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Review: ‘Hearts Like Fists’ is the show that does it all

Photo via Bradley University Theatre

Look, in the Hartmann Center – it’s a romance. No, it’s a comedy. No, it’s a mystery. It’s a thriller. 

Directed by professor Scott Kanoff and performed by Bradley University Theatre, “Hearts Like Fists” feels like a combination of “The Batman” and “Grey’s Anatomy” against a backdrop of primary colors. It doesn’t take itself too seriously, and that’s what makes it such a fun ride.

The play follows the story of Lisa, played by Samantha Macauley, as she gets wrapped up in a murder mystery and a budding romance with a doctor named Peter and a group of superheroes aptly named The Crime Fighters. Macauley does a great job of portraying this bold serial heartbreaker, but the story of Lisa was by far the least interesting plotline.

I was much more intrigued by the forbidden love of one of The Crime Fighters named Nina, played by Victoria Rusniak. Throughout the show, she and her team are fighting against the evil Dr. X, but she inexplicably falls in love with him along the way. The interactions between them are raunchy and believable while maintaining the satirical tone of the play.

The character Dr. X, played by Ean Silva, was my favorite part of the show. His opening monologue that sets up his motivations and backstory pulls you right into the action. Silva’s heartbroken delivery adds sympathy to an otherwise irredeemable character.

Dr. X is paralleled by the other male lead, Peter, played by Addison Lambert. Peter is the shy, yet charming, love interest of our lead, Lisa. As he nears the completion of his life’s work – the making of an artificial heart– he tries to protect himself from heartbreak.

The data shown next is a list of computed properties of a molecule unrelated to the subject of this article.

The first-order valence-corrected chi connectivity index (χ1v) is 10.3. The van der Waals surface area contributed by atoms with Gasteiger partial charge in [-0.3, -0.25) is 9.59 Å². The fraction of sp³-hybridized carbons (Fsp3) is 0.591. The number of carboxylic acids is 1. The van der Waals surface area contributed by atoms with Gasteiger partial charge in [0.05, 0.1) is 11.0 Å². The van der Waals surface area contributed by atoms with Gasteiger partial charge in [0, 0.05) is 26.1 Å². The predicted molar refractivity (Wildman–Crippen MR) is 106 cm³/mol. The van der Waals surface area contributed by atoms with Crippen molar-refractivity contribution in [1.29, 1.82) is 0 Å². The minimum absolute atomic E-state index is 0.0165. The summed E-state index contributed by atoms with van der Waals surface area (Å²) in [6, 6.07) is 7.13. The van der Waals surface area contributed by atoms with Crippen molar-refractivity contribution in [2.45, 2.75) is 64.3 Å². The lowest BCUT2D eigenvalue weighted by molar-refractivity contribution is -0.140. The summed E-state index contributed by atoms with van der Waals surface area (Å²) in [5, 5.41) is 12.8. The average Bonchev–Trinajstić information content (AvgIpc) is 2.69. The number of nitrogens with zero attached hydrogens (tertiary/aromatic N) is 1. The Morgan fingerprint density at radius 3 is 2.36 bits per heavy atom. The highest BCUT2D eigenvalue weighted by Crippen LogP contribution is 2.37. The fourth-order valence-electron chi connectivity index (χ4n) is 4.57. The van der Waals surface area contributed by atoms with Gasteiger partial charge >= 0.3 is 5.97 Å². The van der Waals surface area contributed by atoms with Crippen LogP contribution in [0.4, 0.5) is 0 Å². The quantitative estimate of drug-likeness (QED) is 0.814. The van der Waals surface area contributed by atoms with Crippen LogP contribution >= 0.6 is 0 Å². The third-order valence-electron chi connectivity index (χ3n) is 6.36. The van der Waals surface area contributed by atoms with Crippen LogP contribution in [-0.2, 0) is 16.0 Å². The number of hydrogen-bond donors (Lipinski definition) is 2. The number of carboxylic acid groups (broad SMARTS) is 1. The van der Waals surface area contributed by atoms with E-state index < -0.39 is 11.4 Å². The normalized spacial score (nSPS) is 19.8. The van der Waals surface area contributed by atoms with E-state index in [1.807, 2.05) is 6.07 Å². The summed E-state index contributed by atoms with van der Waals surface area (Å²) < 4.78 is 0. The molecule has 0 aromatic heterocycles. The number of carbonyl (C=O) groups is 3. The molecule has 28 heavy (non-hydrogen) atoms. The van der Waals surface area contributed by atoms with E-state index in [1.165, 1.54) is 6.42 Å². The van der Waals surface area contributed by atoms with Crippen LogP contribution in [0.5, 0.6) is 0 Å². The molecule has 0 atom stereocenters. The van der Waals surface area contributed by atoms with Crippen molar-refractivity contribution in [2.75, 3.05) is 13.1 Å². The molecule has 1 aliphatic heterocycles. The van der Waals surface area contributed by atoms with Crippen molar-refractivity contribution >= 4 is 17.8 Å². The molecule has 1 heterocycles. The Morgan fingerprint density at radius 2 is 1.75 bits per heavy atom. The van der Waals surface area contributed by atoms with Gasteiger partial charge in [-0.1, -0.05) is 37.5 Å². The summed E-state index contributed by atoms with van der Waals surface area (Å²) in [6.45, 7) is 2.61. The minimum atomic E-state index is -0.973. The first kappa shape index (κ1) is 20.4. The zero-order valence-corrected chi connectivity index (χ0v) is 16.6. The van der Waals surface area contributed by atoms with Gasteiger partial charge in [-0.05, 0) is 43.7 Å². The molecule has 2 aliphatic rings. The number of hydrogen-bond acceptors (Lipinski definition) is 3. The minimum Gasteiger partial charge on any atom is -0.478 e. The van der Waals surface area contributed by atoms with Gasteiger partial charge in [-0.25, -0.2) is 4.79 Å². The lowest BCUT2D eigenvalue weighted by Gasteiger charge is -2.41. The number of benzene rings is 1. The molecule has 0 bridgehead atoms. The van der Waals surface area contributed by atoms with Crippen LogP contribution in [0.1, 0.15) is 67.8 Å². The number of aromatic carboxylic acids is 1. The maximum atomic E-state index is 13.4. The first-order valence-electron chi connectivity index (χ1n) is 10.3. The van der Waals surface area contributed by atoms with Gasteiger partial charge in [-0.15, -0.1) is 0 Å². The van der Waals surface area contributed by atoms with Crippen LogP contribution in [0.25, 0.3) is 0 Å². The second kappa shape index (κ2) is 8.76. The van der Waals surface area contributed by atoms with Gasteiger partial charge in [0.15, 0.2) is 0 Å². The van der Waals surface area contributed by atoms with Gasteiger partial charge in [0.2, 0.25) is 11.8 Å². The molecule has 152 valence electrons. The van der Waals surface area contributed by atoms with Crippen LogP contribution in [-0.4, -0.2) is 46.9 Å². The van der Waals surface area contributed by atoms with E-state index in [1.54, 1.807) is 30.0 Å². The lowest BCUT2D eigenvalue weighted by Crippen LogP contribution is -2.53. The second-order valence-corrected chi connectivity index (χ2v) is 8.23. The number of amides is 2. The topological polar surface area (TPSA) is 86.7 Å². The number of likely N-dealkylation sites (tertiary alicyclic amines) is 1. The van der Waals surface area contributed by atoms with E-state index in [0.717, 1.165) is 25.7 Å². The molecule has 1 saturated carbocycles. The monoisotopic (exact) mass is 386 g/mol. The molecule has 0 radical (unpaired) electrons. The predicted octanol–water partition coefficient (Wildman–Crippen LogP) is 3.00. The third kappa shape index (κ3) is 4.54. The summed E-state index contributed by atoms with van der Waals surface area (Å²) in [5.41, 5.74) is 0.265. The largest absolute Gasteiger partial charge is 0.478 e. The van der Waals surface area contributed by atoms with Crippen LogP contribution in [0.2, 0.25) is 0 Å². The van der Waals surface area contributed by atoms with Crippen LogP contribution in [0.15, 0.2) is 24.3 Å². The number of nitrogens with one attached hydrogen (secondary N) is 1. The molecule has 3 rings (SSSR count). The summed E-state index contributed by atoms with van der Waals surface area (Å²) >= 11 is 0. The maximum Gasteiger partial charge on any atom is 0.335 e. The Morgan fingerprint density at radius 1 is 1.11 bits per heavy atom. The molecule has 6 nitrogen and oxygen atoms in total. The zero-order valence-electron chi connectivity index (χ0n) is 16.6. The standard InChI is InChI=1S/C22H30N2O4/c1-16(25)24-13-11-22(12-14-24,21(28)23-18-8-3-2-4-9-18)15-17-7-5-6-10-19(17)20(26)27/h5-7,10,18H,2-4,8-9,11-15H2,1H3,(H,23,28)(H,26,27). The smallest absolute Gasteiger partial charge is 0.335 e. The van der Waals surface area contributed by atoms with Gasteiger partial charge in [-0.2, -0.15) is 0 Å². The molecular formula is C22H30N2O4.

Peter is the foil of Dr. X, and the set design was very effective in this dynamic. The multi-level set is simple and largely immobile. The piece that is used as Dr. X’s hideout doubles as Peter’s office, and in this room they have almost identical monologues about their work. They struggle with similar issues of the heart in contrasting ways. While Dr. X deals with his heartbreak by killing unsuspecting lovers, Peter builds hearts that can save lives by being strong enough to withstand that heartbreak.

Another heartbreak we follow is The Nurse, played by Sabrina Soto. The Nurse works with Peter at the hospital and spends the show trying and failing to woo him. The Nurse is much more relatable than Lisa, whose main struggle throughout the show is that people love her too much. Unfortunately, this sets the audience up to root against Lisa. By the end of the show, I was hoping Peter would just stay single.

The goofy cast of characters, bright colors and impressive fight choreography make for a fun and engaging show. Overall, the fact that “Hearts Like Fists” tries to balance so many plates isn’t a detriment. The show takes you back to Saturday morning cartoons in a way that is natural and exciting.

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